What’s On At The Tropic
By Phil Mann
You’ve got to love the tag line for SON OF RAMBOW, one of the Tropic’s new films this week: “Make believe, not war.” (Unlike the Bush/Cheney mantra: “Believe, make war.”) It’s the story of a friendship between a couple of young teens, a shy boy raised by religious fundamentalists who don’t even let him watch TV, and a wild and crazy school terror. Their inspiration: make a movie for the school contest based on Stallone’s Rambo: First Blood. There’s a little art imitates life going on, in that writer-director Garth Jennings and producer Nick Goldsmith originally met as teenagers at a London art school. They formed a production company and worked their way about the filmmakers’ food chain, making music videos, commercials, and then The Hitchhiker’s Guide to the Galaxy feature, before Rambow.
Unlike Hitchhiker’s Guide, which had a star cast including Mos Def and John Malkovich, Rambow’s cast is unknown kids doing what boys do best, acting like action heroes. You’ll also be surprised to know that Sly Stallone has approved the movie. "The fact that it was so heartwarming is the result of brilliant filmmaking by its creators," Stallone has said. Heartwarming?! from the lips of John Rambo himself.
The coming-of-age theme is also featured in the Italian film MY BROTHER IS AN ONLY CHILD. But these guys are not play-acting. The pals here are brothers deeply involved in Italian politics in the 1960-1970’s, one a Communist and the other a Fascist. Talk about sibling rivalry. Salon.com calls it “a grand entertainment that seems to pack in all the major themes of postwar European film and literature. We've got a working-class family, a misunderstood young man, communism and fascism, the Sexual Revolution, the student uprisings and their subsequent decay into paranoid revolutionary violence. All that, plus a couple of handsome leading men and a hilarious rewrite of the lyrics to Beethoven's Ninth Symphony (i.e., Schiller's "Ode to Joy") so it's about Lenin, Trotsky and Mao.” For any European film fans, and I admit that I’m a sucker for them, this movie will be a great pleasure.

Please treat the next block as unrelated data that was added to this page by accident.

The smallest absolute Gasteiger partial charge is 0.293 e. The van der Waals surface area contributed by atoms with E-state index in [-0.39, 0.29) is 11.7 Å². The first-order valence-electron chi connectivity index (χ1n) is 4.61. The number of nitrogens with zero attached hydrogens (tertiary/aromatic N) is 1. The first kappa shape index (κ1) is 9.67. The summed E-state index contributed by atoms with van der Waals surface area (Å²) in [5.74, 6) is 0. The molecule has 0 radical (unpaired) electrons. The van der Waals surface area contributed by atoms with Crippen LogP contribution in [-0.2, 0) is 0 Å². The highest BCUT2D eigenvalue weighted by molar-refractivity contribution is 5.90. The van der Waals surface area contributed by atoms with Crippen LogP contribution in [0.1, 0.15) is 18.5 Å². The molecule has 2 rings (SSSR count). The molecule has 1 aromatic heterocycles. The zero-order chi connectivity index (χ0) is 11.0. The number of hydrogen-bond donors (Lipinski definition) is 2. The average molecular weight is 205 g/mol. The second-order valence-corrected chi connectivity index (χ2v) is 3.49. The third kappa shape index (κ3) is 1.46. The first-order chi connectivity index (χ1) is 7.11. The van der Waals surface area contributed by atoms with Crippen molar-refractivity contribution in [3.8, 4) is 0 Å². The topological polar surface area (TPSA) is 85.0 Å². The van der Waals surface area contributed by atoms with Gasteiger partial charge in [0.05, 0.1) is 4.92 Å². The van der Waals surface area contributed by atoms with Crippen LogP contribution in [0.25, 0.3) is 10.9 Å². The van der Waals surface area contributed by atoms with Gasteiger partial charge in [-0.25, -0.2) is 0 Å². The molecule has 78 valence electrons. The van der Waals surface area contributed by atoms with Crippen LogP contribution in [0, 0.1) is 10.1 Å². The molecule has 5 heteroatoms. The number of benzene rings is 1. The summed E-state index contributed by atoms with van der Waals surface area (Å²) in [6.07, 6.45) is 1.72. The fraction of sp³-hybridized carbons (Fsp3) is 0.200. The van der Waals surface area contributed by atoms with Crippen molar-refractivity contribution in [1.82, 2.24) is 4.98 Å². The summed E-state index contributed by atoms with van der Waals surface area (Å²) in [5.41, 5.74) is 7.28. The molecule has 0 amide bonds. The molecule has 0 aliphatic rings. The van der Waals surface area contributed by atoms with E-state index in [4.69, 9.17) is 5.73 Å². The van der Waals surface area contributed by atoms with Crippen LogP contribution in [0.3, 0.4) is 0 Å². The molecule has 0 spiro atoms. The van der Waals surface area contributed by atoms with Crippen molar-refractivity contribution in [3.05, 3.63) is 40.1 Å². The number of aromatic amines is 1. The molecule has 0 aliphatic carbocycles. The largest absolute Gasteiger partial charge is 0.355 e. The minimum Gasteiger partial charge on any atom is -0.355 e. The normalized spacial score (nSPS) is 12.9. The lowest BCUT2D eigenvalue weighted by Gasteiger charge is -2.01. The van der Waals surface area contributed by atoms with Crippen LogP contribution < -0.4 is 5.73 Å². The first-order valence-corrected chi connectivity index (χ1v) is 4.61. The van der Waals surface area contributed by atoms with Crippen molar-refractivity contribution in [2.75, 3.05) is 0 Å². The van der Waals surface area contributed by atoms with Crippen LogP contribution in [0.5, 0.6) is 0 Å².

Have you been following the Tropic’s summer film classics series? Last week they showed Fritz Lang’s M, and this week it’s Akira Kurosawa’s 1950 masterpiece RASHOMON. The theme is well known: the same story from different viewpoints becomes different stories. There is now even a psychological term “the Rashomon effect” which refers to the way in which subjectivity colors perception. The movie has been called “the closest to perfect” a film can be, and it is celebrated for its innovative camera work. If there is any film worthy of the term “classic,” this is it. Monday at 7:45, only three bucks.
The PrideFest Film Festival is at the Tropic on Wednesday and Thursday evenings at 6:00pm with two films, GAY SEX IN THE NINETIES and METH. The titles say it all. Both movies have mature content, and admission is free
More info at TropicCinema.com
[originally published in Key West, the Newspaper www.kwtn.com